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What is microfinance and how it changed the world
From Muhammad Yunus’ Grameen Bank in Bangladesh to Europe, microfinance is already a reality that supports entrepreneurs and social inclusion.
In the beginning was Muhammad Yunus. It was 1974, Bangladesh had been hit by a devastating flood followed by a severe famine, and Yunus lent 27 dollars to a group of women of the city of Jobra, nearby the university where he worked as a teacher. Women there made bamboo baskets but were obliged to sell them at such a low price that they could barely pay the raw material. With the small sum they received they were able to restart their business and settle their debt in time. That’s how microfinance, also referred to as microcredit, was born, a practice that has completely revolutionised the lives of people living in rural areas in the South.
The story of the Grameen Bank
42 years have passed. That pioneering experiment resulted in the creation of the Grameen Bank in India and Bangladesh, which is also known as “the bank of the poor” because it is designed to provide local populations with access to credit, offering microloans without asking for guarantees. In 2013, the year to which last data refer, there were 9 million borrowers, 96% of which were women. Trust has paid: 98% of the loans have been repaid. Muhammad Yunus (who was awarded the Nobel Peace Prize in 2006) is no more the head of the bank since 2011, when he was obliged to retire because he was involved in heated debates that have been then partially clarified. In addition in 2012 the government of Bangladesh has nationalised the banking-house, marking the end of an era. But, despite the problems it has had to face over the years, the Grameen Bank is the cornerstone of a radically new model.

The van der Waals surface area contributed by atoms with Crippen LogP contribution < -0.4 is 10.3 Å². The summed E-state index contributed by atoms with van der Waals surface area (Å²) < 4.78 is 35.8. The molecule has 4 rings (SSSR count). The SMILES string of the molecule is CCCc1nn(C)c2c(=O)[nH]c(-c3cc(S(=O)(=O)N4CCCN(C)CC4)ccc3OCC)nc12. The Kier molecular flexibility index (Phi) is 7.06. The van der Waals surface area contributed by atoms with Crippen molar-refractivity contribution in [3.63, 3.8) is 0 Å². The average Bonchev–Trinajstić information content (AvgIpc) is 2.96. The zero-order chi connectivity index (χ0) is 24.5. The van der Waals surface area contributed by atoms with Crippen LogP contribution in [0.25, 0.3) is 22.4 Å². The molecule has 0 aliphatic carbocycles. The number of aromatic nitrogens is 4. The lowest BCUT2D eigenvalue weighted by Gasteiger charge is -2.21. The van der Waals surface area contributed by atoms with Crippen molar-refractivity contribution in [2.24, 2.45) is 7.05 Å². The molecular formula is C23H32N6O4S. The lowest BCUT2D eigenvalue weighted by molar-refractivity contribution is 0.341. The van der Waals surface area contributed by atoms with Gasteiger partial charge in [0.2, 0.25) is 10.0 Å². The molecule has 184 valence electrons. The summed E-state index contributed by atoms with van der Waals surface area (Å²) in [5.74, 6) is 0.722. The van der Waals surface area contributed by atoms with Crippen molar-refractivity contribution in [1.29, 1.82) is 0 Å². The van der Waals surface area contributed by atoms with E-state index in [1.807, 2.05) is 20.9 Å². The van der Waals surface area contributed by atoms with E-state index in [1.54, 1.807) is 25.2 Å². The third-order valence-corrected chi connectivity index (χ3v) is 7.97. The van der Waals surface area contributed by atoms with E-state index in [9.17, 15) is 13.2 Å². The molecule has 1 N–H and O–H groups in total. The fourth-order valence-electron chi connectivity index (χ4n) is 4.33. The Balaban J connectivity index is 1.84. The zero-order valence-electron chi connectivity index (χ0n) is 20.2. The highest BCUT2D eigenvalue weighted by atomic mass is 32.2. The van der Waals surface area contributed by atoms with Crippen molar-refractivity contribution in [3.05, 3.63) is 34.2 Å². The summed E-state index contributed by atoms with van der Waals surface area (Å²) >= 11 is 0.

What does microcredit mean
Microfinance indeed has become a system beyond the boundaries of India and Bangladesh. Mostly after the global financial crisis, when banks all over the world have been obliged to stop issuing loans to entire brackets of population and entrepreneurs. The European Commission identifies two types of microcredit: for business and personal purposes. The former imply microloans for people and families having economic difficulties, which are aimed at supporting and empowering them, given that they have to repay the sum. Microcredit for business purposes is aimed to defend the right to economic initiative, creating a virtuous cycle where entrepreneurs are increasingly able to generate profit and free from external support. So, borrowers don’t have to give guarantees in the form of capitals, they only have to demonstrate that their project is valid and reliable.
Figures in Europe
The European Microfinance Network every two years publishes a comprehensive study on microcredit in Europe. The latest edition, released in 2014 and referred to 2012-2013, covered 150 micro-financial institutes from 24 countries. In 2013 these have granted 387,812 microloans (+69% compared to 2011) for a total value of 1.5 billion euros, 45% more than in 2011. The overall allocation between microloans for business and personal purpose has slightly shifted towards loans for business purpose, which in 2013 accounted for 79% of the total value of microloans; just two years before the loans for business purpose were 74% of the total value. The impact of microfinance on employment is hard to measure – the European Microfinance Network states – but it is estimated that in 2013 a minimum of 121,270 microenterprises and start-ups were supported by the surveyed organizations, resulting in an approximate impact of at least 250,000 jobs throughout Europe.
Featured image: World Economic Forum / Wikimedia Commons
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